Usage Tracking

No tracking is performed by the GDSC plugins.

This section details the tracking code that was used in a previous version. It is maintained to describe what and how anonymous user tracking was performed. Tracking was disabled in May 2022.

Tracking had to be enabled via a dialog in a similar way to a user preferences pop-up dialog in a web browser. A key feature is that tracking was disabled by default and had to be enabled. If your usage was tracked in a previous version then this was only because you provided consent (and after being provided with similar information to that shown below).

Tracking provided us with usage numbers to add to research grant applications for work that included the GDSC software. It was a useful facility but non-essential; we are grateful to those who participated.


Tracking allows a provider to understand its user base. In the context of ImageJ plugins it would help to improve the plugins. Example questions that can be answered are:

  • Which plugins are popular?
  • How often people update to the latest version?
  • How many times people use different plugins in one ImageJ analysis session?
  • What plugins are frequently used together, and in what order?
  • What computer platform and software do we need to support?

To understand how the GDSC plugins were being used around the world we previously added some code to track usage.

Tracking was disabled by default. You had to opt-in and could opt-out at any time.

Tracking provided us with usage numbers to add to research grant applications for work that included the GDSC software. It also showed that some plugins we do not regularly use in GDSC research work had an uptake of users in the community. Thus we will continue to publish all plugins we develop in the hope that they are useful.

To track usage we used Google Analytics, a web analytics service provided by Google, Inc. ("Google"). The information about use of the plugins was transmitted to and stored by Google on servers in the United States.

Usage Data

Usage data was collected as if performing anonymous tracking of web page views by a web browser. The code identified each plugin as a page. The ImageJ instance acted as the web browser client. Each time a GDSC plugin was executed this event was recorded as if a user viewed a web page.

No personal information was transmitted to Google. There is no information that uniquely identifies a person. No data currently open in ImageJ was sent. Only data about the GDSC plugin names were sent. No data about any other actions within ImageJ were sent.

Data was only sent when a GDSC plugin was run. The following data was sent:

  • Name of the plugin
  • Plugin version
  • ImageJ version
  • Java version
  • Operating system (e.g. Windows, Linux, Mac OS)
  • Screen resolution1

1 This can be used to design dialogs that fit on the screen.

Tracking Identifiers

All the usage information could have been collected without tracking the same individual. Each ImageJ session would count as a new individual using the software. To allow the distinction of new or repeat use a random identifier for the individual was generated. This was a 128-bit random UUID with a very low chance of being repeated on another ImageJ instance. This is stored in the ImageJ preferences file under the key .gdsc.ga.clientId. It can only be read by programs with permission to read the ImageJ preferences file. This is usually in the user home directory and so would only be read by programs run by the user.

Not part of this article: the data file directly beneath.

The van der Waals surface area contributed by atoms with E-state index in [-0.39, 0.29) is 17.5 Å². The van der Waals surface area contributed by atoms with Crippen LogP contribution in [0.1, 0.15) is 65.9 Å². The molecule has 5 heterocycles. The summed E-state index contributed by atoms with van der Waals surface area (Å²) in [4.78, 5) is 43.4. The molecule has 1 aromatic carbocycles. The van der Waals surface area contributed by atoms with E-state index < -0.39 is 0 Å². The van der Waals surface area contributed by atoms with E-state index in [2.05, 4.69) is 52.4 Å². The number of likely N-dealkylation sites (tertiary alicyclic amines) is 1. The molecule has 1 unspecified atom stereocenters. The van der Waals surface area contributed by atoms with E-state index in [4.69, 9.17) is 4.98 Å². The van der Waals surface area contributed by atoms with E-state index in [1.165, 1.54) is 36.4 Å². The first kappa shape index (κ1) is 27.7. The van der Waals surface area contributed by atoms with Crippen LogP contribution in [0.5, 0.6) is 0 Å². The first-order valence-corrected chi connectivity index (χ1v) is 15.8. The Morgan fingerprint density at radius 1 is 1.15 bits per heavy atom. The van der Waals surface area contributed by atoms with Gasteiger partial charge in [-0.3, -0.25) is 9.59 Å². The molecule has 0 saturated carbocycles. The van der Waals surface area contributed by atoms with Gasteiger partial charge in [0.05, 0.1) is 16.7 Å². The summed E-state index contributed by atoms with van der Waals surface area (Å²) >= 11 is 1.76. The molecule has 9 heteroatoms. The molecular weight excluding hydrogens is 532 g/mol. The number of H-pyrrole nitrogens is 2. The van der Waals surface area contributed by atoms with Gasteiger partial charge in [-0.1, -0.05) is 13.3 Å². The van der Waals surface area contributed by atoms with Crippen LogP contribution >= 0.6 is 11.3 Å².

The tracking identifier was not created unless the user opted-in to tracking. The default was no tracking.

Performance

Note that usage tracking should not slow down ImageJ. The tracking was performed in the background only when the computer was doing nothing else. If it was always too busy then no tracking data was sent.

If not connected to the internet then the tracker identified that messages could not be sent and shutdown.

User Preferences

To notify users of Google Analytics a dialog was shown when the user runs a GDSC plugin and their preferences were not known. This presented the user with the choice to opt-in.

Preferences were saved in the ImageJ preferences file. This is written when ImageJ closes and stores user preferences between ImageJ sessions. The following settings were stored:

  • gdsc.ga.lastVersion
    The version number of the most recently run GDSC analytics code. If a new version is released that does not match this stored version then the user preferences dialog would be shown again to ensure the preferences are correct.
  • gdsc.ga.clientId
    The random UUID for the user. This allows repeat sessions to be distinguished from new users.
  • gdsc.ga.state
    A flag indicating the user preference:
    • -1: Opt-out - no tracking is performed
    • 0: Unknown - show the user preferences dialog
    • 1: Opt-in - tracking is active

The user could change their options at any time by running the Usage Tracker plugin.

Google Analytics Details

The code used the Analytics Measurement Protocol. This allows any web connected application to record simple usage data. The GDSC plugins fully complied with the Google protocol policy. In brief this means that no data should be sent to Google that allows the user to be personally identified, and the user can opt-out at any time. Breaking these rules results in deletion of both data and account by Google.

Data was sent using a secure HTTP connection. All information sent was non-personal however Google may have stored an IP address associated with the data.

Data used Google’s Universal Analytics. This service will stop processing data in July 2023. It is currently unknown when the data will be made inaccessible.

For further details on GDSC ImageJ plugins please contact Alex Herbert.